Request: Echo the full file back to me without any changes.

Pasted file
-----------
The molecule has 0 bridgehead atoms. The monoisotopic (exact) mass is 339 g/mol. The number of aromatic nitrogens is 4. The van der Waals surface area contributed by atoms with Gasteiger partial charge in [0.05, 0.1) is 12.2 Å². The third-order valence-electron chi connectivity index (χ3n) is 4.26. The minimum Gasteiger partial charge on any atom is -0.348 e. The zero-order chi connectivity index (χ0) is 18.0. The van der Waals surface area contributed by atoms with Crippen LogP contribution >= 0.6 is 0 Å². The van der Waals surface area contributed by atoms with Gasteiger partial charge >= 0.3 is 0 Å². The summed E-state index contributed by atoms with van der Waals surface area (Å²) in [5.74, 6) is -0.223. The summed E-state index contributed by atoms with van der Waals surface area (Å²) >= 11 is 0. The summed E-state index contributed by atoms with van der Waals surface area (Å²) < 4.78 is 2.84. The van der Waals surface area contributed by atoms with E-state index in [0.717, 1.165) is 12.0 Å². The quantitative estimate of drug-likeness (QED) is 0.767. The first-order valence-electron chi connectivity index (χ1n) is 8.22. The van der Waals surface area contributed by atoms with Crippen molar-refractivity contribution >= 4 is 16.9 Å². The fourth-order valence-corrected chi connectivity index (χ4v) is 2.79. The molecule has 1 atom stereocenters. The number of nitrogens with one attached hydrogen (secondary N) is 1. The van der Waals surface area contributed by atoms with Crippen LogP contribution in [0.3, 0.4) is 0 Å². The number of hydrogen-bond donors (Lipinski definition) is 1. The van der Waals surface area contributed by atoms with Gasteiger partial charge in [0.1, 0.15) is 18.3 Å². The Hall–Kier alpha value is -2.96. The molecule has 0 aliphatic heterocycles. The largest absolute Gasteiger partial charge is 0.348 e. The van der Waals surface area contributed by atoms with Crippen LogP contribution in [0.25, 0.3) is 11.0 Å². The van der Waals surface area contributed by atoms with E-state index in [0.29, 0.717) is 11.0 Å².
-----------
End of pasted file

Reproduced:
The molecule has 0 bridgehead atoms. The monoisotopic (exact) mass is 339 g/mol. The number of aromatic nitrogens is 4. The van der Waals surface area contributed by atoms with Gasteiger partial charge in [0.05, 0.1) is 12.2 Å². The third-order valence-electron chi connectivity index (χ3n) is 4.26. The minimum Gasteiger partial charge on any atom is -0.348 e. The zero-order chi connectivity index (χ0) is 18.0. The van der Waals surface area contributed by atoms with Crippen LogP contribution >= 0.6 is 0 Å². The van der Waals surface area contributed by atoms with Gasteiger partial charge >= 0.3 is 0 Å². The summed E-state index contributed by atoms with van der Waals surface area (Å²) in [5.74, 6) is -0.223. The summed E-state index contributed by atoms with van der Waals surface area (Å²) >= 11 is 0. The summed E-state index contributed by atoms with van der Waals surface area (Å²) < 4.78 is 2.84. The van der Waals surface area contributed by atoms with E-state index in [0.717, 1.165) is 12.0 Å². The quantitative estimate of drug-likeness (QED) is 0.767. The first-order valence-electron chi connectivity index (χ1n) is 8.22. The van der Waals surface area contributed by atoms with Crippen molar-refractivity contribution >= 4 is 16.9 Å². The fourth-order valence-corrected chi connectivity index (χ4v) is 2.79. The molecule has 1 atom stereocenters. The number of nitrogens with one attached hydrogen (secondary N) is 1. The van der Waals surface area contributed by atoms with Crippen LogP contribution in [0.3, 0.4) is 0 Å². The number of hydrogen-bond donors (Lipinski definition) is 1. The van der Waals surface area contributed by atoms with Gasteiger partial charge in [0.1, 0.15) is 18.3 Å². The Hall–Kier alpha value is -2.96. The molecule has 0 aliphatic heterocycles. The largest absolute Gasteiger partial charge is 0.348 e. The van der Waals surface area contributed by atoms with Crippen LogP contribution in [0.25, 0.3) is 11.0 Å². The van der Waals surface area contributed by atoms with E-state index in [0.29, 0.717) is 11.0 Å².